Universal Design for Instruction (UDI)

Diverse group of students sitting around a table working on their mobile devices

Universal Design For Instruction (UDI)

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“UDI means that, rather than designing for the average student, you design instruction for potential students who have broad ranges with respect to ability, disability, age, reading level, learning style, native language, race, and ethnicity.”

Sheryl Burgstahler, Ph.D.

Universal Design for Instruction (UDI) originates from the work of Scott, McGuire, and Shaw (2003) at the University of Connecticut Center for Universal Design, who expanded upon the 7 principles of universal design in architecture by adding “community of learners” and “instructional climate”:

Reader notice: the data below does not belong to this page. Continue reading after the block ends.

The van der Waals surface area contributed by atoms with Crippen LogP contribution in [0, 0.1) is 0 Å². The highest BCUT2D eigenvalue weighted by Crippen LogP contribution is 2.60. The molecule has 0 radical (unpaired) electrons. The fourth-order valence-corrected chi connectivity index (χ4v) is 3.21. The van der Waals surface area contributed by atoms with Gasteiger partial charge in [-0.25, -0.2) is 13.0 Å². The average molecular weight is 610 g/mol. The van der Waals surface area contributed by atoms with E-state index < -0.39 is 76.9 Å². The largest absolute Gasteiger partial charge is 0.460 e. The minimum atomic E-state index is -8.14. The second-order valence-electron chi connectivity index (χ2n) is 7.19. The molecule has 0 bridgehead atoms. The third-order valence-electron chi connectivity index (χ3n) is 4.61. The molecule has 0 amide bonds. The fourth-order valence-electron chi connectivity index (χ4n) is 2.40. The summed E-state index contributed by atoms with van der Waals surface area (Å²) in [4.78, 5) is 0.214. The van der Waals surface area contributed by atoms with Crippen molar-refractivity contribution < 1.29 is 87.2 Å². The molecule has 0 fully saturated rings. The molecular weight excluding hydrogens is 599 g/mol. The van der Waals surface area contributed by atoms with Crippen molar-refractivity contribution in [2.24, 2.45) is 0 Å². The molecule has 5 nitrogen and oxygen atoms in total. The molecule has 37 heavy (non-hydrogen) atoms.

UDI Online Project. (2009). Examples of UDI in Online and Blended Courses. Center on Postsecondary Education and Disability, University of Connecticut, Storrs. http://udi.uconn.edu/index.php?q=content/examples-udi-online-and-blended-courses.

UDI Pros:

  • Relatively short list of guidelines.
  • Directive, but not prescriptive, allowing for academic freedom.
  • Added emphasis on class culture and community building.

UDI Cons:

  • Does not provide concrete examples to implement universal design into practice.
  • Guidelines focused on physical spaces, not online environments.

UDI Resources:

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